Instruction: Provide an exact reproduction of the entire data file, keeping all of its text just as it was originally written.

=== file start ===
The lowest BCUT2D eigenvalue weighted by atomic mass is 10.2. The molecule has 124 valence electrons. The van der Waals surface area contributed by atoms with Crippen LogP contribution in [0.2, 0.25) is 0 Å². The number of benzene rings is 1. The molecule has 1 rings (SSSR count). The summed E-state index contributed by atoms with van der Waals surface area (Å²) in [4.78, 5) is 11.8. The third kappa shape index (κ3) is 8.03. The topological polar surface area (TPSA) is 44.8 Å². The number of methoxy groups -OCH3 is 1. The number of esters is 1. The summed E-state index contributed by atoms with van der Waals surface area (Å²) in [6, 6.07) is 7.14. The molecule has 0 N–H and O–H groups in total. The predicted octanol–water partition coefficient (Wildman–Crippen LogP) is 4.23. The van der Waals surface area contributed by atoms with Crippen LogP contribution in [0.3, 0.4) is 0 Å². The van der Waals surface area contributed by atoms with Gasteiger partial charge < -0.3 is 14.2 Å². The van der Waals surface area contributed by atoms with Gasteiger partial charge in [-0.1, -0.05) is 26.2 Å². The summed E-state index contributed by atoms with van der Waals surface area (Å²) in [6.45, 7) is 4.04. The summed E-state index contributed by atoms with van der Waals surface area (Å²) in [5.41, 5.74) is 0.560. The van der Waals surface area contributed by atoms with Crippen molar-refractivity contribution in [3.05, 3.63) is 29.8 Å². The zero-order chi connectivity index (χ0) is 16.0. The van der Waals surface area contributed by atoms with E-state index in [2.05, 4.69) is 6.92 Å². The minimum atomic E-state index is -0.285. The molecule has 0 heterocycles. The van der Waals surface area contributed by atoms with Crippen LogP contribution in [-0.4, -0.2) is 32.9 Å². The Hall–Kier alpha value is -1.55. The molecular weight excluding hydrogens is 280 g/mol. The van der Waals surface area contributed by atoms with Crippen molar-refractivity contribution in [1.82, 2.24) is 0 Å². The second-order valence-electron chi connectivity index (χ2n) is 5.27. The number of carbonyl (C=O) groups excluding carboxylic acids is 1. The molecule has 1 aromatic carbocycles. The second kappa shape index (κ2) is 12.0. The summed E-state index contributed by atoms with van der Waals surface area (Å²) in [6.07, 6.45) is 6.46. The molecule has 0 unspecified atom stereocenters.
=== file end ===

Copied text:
The lowest BCUT2D eigenvalue weighted by atomic mass is 10.2. The molecule has 124 valence electrons. The van der Waals surface area contributed by atoms with Crippen LogP contribution in [0.2, 0.25) is 0 Å². The number of benzene rings is 1. The molecule has 1 rings (SSSR count). The summed E-state index contributed by atoms with van der Waals surface area (Å²) in [4.78, 5) is 11.8. The third kappa shape index (κ3) is 8.03. The topological polar surface area (TPSA) is 44.8 Å². The number of methoxy groups -OCH3 is 1. The number of esters is 1. The summed E-state index contributed by atoms with van der Waals surface area (Å²) in [6, 6.07) is 7.14. The molecule has 0 N–H and O–H groups in total. The predicted octanol–water partition coefficient (Wildman–Crippen LogP) is 4.23. The van der Waals surface area contributed by atoms with Crippen LogP contribution in [0.3, 0.4) is 0 Å². The van der Waals surface area contributed by atoms with Gasteiger partial charge < -0.3 is 14.2 Å². The van der Waals surface area contributed by atoms with Gasteiger partial charge in [-0.1, -0.05) is 26.2 Å². The summed E-state index contributed by atoms with van der Waals surface area (Å²) in [6.45, 7) is 4.04. The summed E-state index contributed by atoms with van der Waals surface area (Å²) in [5.41, 5.74) is 0.560. The van der Waals surface area contributed by atoms with Crippen molar-refractivity contribution in [3.05, 3.63) is 29.8 Å². The zero-order chi connectivity index (χ0) is 16.0. The van der Waals surface area contributed by atoms with E-state index in [2.05, 4.69) is 6.92 Å². The minimum atomic E-state index is -0.285. The molecule has 0 heterocycles. The van der Waals surface area contributed by atoms with Crippen LogP contribution in [-0.4, -0.2) is 32.9 Å². The Hall–Kier alpha value is -1.55. The molecular weight excluding hydrogens is 280 g/mol. The van der Waals surface area contributed by atoms with Crippen molar-refractivity contribution in [1.82, 2.24) is 0 Å². The second-order valence-electron chi connectivity index (χ2n) is 5.27. The number of carbonyl (C=O) groups excluding carboxylic acids is 1. The molecule has 1 aromatic carbocycles. The second kappa shape index (κ2) is 12.0. The summed E-state index contributed by atoms with van der Waals surface area (Å²) in [6.07, 6.45) is 6.46. The molecule has 0 unspecified atom stereocenters.